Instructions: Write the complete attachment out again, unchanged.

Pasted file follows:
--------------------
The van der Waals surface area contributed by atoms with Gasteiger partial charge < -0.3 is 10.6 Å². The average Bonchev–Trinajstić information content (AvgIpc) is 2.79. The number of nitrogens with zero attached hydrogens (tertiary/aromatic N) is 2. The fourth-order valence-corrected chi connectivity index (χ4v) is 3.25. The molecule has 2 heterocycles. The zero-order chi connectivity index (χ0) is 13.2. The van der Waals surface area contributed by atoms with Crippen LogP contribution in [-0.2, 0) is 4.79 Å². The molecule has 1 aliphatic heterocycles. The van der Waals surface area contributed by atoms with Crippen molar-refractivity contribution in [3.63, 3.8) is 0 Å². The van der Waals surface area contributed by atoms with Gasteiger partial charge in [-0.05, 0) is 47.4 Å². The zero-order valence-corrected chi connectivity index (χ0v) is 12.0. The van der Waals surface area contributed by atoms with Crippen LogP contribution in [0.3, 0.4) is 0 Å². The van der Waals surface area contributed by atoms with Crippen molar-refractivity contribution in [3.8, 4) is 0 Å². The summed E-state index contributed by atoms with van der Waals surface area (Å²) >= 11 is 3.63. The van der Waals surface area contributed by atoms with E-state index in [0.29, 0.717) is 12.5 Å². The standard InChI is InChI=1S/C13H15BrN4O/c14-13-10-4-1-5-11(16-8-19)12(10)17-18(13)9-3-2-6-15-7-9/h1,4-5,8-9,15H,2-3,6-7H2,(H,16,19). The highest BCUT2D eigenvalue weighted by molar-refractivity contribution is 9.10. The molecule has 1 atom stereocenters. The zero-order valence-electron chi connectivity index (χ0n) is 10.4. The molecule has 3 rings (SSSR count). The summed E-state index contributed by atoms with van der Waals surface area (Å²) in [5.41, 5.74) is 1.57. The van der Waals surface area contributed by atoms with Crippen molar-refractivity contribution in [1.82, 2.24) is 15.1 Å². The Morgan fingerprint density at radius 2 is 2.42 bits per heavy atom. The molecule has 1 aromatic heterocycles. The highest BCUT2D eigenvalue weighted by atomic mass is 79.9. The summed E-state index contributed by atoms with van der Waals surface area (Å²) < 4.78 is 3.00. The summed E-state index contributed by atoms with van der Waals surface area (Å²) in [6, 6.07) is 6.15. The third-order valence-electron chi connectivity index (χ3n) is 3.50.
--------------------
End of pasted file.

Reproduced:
The van der Waals surface area contributed by atoms with Gasteiger partial charge < -0.3 is 10.6 Å². The average Bonchev–Trinajstić information content (AvgIpc) is 2.79. The number of nitrogens with zero attached hydrogens (tertiary/aromatic N) is 2. The fourth-order valence-corrected chi connectivity index (χ4v) is 3.25. The molecule has 2 heterocycles. The zero-order chi connectivity index (χ0) is 13.2. The van der Waals surface area contributed by atoms with Crippen LogP contribution in [-0.2, 0) is 4.79 Å². The molecule has 1 aliphatic heterocycles. The van der Waals surface area contributed by atoms with Crippen molar-refractivity contribution in [3.63, 3.8) is 0 Å². The van der Waals surface area contributed by atoms with Gasteiger partial charge in [-0.05, 0) is 47.4 Å². The zero-order valence-corrected chi connectivity index (χ0v) is 12.0. The van der Waals surface area contributed by atoms with Crippen LogP contribution in [0.3, 0.4) is 0 Å². The van der Waals surface area contributed by atoms with Crippen molar-refractivity contribution in [3.8, 4) is 0 Å². The summed E-state index contributed by atoms with van der Waals surface area (Å²) >= 11 is 3.63. The van der Waals surface area contributed by atoms with E-state index in [0.29, 0.717) is 12.5 Å². The standard InChI is InChI=1S/C13H15BrN4O/c14-13-10-4-1-5-11(16-8-19)12(10)17-18(13)9-3-2-6-15-7-9/h1,4-5,8-9,15H,2-3,6-7H2,(H,16,19). The highest BCUT2D eigenvalue weighted by molar-refractivity contribution is 9.10. The molecule has 1 atom stereocenters. The zero-order valence-electron chi connectivity index (χ0n) is 10.4. The molecule has 3 rings (SSSR count). The summed E-state index contributed by atoms with van der Waals surface area (Å²) in [5.41, 5.74) is 1.57. The van der Waals surface area contributed by atoms with Crippen molar-refractivity contribution in [1.82, 2.24) is 15.1 Å². The Morgan fingerprint density at radius 2 is 2.42 bits per heavy atom. The molecule has 1 aromatic heterocycles. The highest BCUT2D eigenvalue weighted by atomic mass is 79.9. The summed E-state index contributed by atoms with van der Waals surface area (Å²) < 4.78 is 3.00. The summed E-state index contributed by atoms with van der Waals surface area (Å²) in [6, 6.07) is 6.15. The third-order valence-electron chi connectivity index (χ3n) is 3.50.